It just seems very natural for us, I can’t really explain it. People will ask for advice, and, I just dont have any. We love recording and writing together, and we always search for that perfect record which you can never achieve, so I guess that might be one of those things that keeps us going, there’s always room for improvement and change. Occasionally you get this one tone and we’re all just like ‘No one moves, stand in this spot – THIS.IS.IT!’
So, the reason we’re both here today; Orange Amps.
Yes, and you know what? Our guitar player Rick Nielsen and I were friends before we started working together, so in 1968 we came to London, I was 18 and he was 20, and everything we loved, came out of London. It was the British invasion, and we were totally into it. So when we came here, we went to Cliff’s shop, and he was telling us all about his plans of putting out a line of amps which he was building in the back of the shop, and the first ever band I saw using Orange was Fleetwood Mac. They came to the US in ’69, and it was so great. At that time they had those really big ones, you know, giants. The cabinet was like ten feet tall, it was a joke. After that, we all just absolutely loved Orange Amps, and I’ve loved them ever since.
How long have you been using Orange yourself?
For a very long time, I don’t even know what year it was. I’ve had an Orange guitar head which I’ve had for years that I use when I record, but I dont take that one on the road. I love the AD50 and the AD200, and what’s so great with Orange having done so well for themselves, is that I can go pretty much anywhere in the world and get those amps, the exact rig that you want.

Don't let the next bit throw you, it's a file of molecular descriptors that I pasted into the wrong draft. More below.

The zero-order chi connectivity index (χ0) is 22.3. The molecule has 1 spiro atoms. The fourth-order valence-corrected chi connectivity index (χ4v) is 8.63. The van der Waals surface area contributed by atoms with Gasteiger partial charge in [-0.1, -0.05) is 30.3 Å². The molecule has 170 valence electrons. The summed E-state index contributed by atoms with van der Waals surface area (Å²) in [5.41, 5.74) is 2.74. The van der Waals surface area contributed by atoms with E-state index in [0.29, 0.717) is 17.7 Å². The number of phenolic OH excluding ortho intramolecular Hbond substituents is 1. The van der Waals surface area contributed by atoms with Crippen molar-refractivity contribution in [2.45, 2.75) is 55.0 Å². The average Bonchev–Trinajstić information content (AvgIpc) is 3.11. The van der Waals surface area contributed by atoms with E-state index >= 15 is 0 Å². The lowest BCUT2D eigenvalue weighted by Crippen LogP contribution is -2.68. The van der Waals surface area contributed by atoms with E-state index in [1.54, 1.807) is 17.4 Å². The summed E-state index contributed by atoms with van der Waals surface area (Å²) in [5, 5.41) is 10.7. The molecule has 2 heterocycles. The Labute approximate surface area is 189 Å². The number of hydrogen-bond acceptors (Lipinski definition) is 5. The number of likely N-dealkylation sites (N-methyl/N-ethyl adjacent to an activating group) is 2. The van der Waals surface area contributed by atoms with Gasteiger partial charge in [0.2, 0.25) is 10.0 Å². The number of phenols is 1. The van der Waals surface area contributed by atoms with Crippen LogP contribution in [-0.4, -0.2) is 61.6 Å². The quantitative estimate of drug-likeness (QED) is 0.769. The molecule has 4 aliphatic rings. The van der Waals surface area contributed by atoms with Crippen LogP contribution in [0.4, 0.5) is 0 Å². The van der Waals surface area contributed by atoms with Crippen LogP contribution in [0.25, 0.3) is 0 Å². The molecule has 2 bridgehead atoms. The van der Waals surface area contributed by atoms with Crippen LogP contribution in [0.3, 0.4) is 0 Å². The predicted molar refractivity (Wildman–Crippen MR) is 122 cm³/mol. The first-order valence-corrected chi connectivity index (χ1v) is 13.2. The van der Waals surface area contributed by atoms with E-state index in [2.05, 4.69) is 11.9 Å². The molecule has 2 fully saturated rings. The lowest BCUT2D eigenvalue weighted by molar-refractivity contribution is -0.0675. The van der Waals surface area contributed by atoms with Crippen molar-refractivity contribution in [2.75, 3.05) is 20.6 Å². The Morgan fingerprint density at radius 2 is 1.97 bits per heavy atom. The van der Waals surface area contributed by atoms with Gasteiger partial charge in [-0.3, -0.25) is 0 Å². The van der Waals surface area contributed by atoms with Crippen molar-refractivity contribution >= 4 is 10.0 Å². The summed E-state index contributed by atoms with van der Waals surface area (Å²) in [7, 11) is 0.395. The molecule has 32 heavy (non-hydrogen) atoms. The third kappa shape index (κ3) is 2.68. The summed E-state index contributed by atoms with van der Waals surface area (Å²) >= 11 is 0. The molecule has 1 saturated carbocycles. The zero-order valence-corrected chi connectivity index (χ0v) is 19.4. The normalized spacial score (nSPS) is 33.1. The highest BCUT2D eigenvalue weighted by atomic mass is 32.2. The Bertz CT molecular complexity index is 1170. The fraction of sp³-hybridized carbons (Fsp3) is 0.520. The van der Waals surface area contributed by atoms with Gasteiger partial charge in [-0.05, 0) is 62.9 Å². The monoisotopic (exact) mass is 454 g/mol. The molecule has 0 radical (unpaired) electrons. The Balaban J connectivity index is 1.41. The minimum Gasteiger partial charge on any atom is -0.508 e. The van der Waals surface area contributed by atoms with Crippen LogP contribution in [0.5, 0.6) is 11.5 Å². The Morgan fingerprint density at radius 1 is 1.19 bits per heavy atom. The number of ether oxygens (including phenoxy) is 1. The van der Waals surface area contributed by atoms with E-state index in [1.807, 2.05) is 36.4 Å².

So what is it about the Orange Amps that draws you to them, is it the fact that you can pretty much just plug in and play?
Yeah absolutely! I don’t use any pedals, none of us do, so it’s just straight out, and I really like the push. Orange is great because you can push them and make them sound great at low volume too. Mainly I get a guitar sound, and add low end to it for bass, which I find especially useful since I’ve got a 12 string bass.
Let’s talk some more about your famous 12 string bass…
Well, when I decided I wanted a 12 string bass, there was no such thing as a 12 string bass, there was an 8 string, but that was a crummy lil’ thing that didn’t have any low end, they didn’t fret out, and they just weren’t all that great. We just wanted our sound to be as big as possible, so I thought, ‘Why don’t I just get a bass with a whole bunch of strings, so it’ll sound kind of like a guitar player just playing along with the bass player?’ I originally started out as a guitar player, so it’s sort of just like a huge, giant rhythm guitar.
Well, you mentioned your Christmas Record being released later this year, are you still planning on sticking to the whole ‘releasing an album a year’ thing after that as well?
Yes, absolutely! As long as the label allows it, and they were the ones who suggested it, so there’ll definitely be more new music coming your way…